The Civil War deeply divided Baltimoreans along philosophical and sectional lines. The Secessionist women of Baltimore, those whose sympathies lay with the South, were often singled out for their devotion to the Confederacy. They supported their husbands and brothers in gray throughout the war, often risking arrest, imprisonment, or banishment. During the post-war era, the 1866 Southern Relief Fair provided the large-scale opportunity for them to demonstrate both their patriotic and benevolent dedication to the people of the South.
Fundraising fairs in Baltimore had been organized and held for decades previously. Most Baltimore fairs, but not all, appear to have been orchestrated by women to benefit their own church congregations. One of the earliest recorded, held in 1827, was to aid the needy children of Greece in the aftermath of the overthrow of their Turkish occupiers. The largest such effort came in 1864, with the Maryland State Fair for U.S. Soldier Relief or, as it is more commonly known, the Baltimore Sanitary Fair.
The prospect of holding a fair to raise funds for impoverished Southerners first arose in Baltimore during the fall of 1865. The sixty-six year old Jane Gilmore Howard, wife of General Benjamin Chew Howard, was elected to serve as the President of the Relief Fair. All six of Mrs. Howard’s sons had worn the Confederate gray. Annie Thomas, 46, a Virginian by birth, and Elizabeth Key Howard, 62, the daughter of Francis Scott Key, served as vice presidents. These latter two women were distinguished from the other Fair executive committee members in that their spouses had been arrested in 1861 and detained by US military authorities for disloyalty.
By early March 1866, 316 women had banded together to shape and promote the relief fair. A handful of well-to-do German immigrant women were also included. It does not appear that any woman officer connected with Baltimore’s 1864 US Sanitary Fair served as a manager in this endeavor. Speaking of the Relief Fair committee, the Baltimore American newspaper stated “[w]e do not find the name of a single loyal lady, nor among its gentleman managers and… we find… that the great mass… have been, and still are, active and persistent in the sentiment of disloyalty.”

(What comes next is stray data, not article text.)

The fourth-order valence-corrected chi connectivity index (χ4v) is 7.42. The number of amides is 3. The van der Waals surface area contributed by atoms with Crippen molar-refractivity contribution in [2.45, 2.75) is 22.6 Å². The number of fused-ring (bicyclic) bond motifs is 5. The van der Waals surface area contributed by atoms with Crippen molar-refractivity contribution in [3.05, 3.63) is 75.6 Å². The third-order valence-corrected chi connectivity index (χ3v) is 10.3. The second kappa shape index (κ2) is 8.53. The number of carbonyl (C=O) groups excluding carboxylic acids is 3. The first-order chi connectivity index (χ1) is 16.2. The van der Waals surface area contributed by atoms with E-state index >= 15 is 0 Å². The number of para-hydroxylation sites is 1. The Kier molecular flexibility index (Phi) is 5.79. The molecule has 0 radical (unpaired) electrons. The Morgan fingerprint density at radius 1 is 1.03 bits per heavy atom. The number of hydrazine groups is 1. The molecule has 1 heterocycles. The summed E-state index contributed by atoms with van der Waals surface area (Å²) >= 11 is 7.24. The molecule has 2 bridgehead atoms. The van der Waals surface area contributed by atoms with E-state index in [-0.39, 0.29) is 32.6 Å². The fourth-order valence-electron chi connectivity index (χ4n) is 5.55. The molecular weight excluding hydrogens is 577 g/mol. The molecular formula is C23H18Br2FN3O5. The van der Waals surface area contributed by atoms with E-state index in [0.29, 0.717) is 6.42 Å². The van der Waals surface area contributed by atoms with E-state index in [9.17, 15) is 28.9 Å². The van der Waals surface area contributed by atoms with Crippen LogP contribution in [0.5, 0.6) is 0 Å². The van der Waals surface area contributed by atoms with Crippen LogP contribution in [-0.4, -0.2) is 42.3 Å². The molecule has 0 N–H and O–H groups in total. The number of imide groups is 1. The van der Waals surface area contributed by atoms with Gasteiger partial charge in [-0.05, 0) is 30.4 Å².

In contrast to the 1864 Sanitary Fair, the April 2, 1866 opening day of the Relief Fair did not bring a holiday-like atmosphere throughout the city. No parades; businesses and schools remained open. Held at the Maryland Institute hall (when it was located near today’s Inner Harbor), the Relief Fair hosted no high ranking Washington officials on the opening night or any night. Also noticeably absent was any official delegation from Baltimore City or the Maryland State government.
The city newspapers reported immense crowds present throughout the entire length of the fair’s run. As the Baltimore Gazette reported, “[s]tretched across the centre of the hall is the star-spangled banner [a US flag], and at the end of the hall, the same emblems are [draped].” This overt nod to national patriotism and to a restored Union, however, was tempered by what no city newspaper described explicitly. Upon many of the 57 display tables, either for sale or for raffle, could be found portraits of the military heroes of the Confederacy. Paintings, prints and photographs of Robert E. Lee, Stonewall Jackson, Joseph E. Johnston, to name a few, could be found throughout the hall. No likenesses of Jefferson Davis appear to have been present. Less than one year before, Baltimore’s Secessionists could have been arrested by the US Provost Marshall for displaying or even possessing such images.
The Southern Relief Fair could be termed a great success when compared to similar efforts. The 1864 Sanitary Fair managers raised a final amount of just over $86,000. The Relief Fair women, in comparison, grossed approximately $160,000 for their efforts, about 2.3 million dollars in 2011 currency. The Baltimore Gazette opined “[the ladies] have been constant in their attendance and unwearied in their attentions…[t]he Fair women of Baltimore have crowned themselves with laurels, well deserved in many ways. The Fair also revealed that the split in Baltimore society still remained chasm-like within the breasts of many. The Baltimore American, a moderate Unionist paper during the conflict, simply refused to report on the Relief Fair. It gave the following reason:
“If there had been any attempt made, or any desire evinced, to secure the participation of the Union people of the city or State in this Fair, it would have been promptly responded to by them and heartily seconded by the American. On the contrary, there has been a persistent effort to make [the fair] a grand disloyal demonstration.”
In conclusion, the Southern Relief Fair gave Baltimore’s Secessionist women their most spectacular means to express their devotion to the people of the South. Channeling their energies, the women successfully mobilized thousands of fellow Marylanders, as well as sympathetic out-of-state parties, behind the cause of assisting the destitute citizens of the former Confederacy.